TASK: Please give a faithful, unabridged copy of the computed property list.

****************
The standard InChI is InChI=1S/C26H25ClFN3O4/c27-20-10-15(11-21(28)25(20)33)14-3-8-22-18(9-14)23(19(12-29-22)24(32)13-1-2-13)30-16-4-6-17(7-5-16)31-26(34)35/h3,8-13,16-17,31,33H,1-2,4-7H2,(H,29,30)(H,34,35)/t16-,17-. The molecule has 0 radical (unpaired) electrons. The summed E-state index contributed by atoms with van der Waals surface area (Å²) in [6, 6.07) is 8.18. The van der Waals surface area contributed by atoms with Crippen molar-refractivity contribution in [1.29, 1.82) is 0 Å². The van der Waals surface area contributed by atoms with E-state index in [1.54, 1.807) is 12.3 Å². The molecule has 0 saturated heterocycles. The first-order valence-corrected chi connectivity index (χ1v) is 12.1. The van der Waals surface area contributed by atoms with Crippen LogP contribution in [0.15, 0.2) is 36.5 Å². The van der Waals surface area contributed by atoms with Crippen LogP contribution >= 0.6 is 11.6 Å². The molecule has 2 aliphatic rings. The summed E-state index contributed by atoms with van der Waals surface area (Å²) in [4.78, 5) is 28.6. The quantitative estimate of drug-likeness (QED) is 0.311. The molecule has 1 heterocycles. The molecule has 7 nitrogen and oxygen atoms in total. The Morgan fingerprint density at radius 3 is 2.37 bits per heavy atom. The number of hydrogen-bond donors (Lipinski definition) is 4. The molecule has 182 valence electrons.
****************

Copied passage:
The standard InChI is InChI=1S/C26H25ClFN3O4/c27-20-10-15(11-21(28)25(20)33)14-3-8-22-18(9-14)23(19(12-29-22)24(32)13-1-2-13)30-16-4-6-17(7-5-16)31-26(34)35/h3,8-13,16-17,31,33H,1-2,4-7H2,(H,29,30)(H,34,35)/t16-,17-. The molecule has 0 radical (unpaired) electrons. The summed E-state index contributed by atoms with van der Waals surface area (Å²) in [6, 6.07) is 8.18. The van der Waals surface area contributed by atoms with Crippen molar-refractivity contribution in [1.29, 1.82) is 0 Å². The van der Waals surface area contributed by atoms with E-state index in [1.54, 1.807) is 12.3 Å². The molecule has 0 saturated heterocycles. The first-order valence-corrected chi connectivity index (χ1v) is 12.1. The van der Waals surface area contributed by atoms with Crippen LogP contribution in [0.15, 0.2) is 36.5 Å². The van der Waals surface area contributed by atoms with Crippen LogP contribution >= 0.6 is 11.6 Å². The molecule has 2 aliphatic rings. The summed E-state index contributed by atoms with van der Waals surface area (Å²) in [4.78, 5) is 28.6. The quantitative estimate of drug-likeness (QED) is 0.311. The molecule has 1 heterocycles. The molecule has 7 nitrogen and oxygen atoms in total. The Morgan fingerprint density at radius 3 is 2.37 bits per heavy atom. The number of hydrogen-bond donors (Lipinski definition) is 4. The molecule has 182 valence electrons.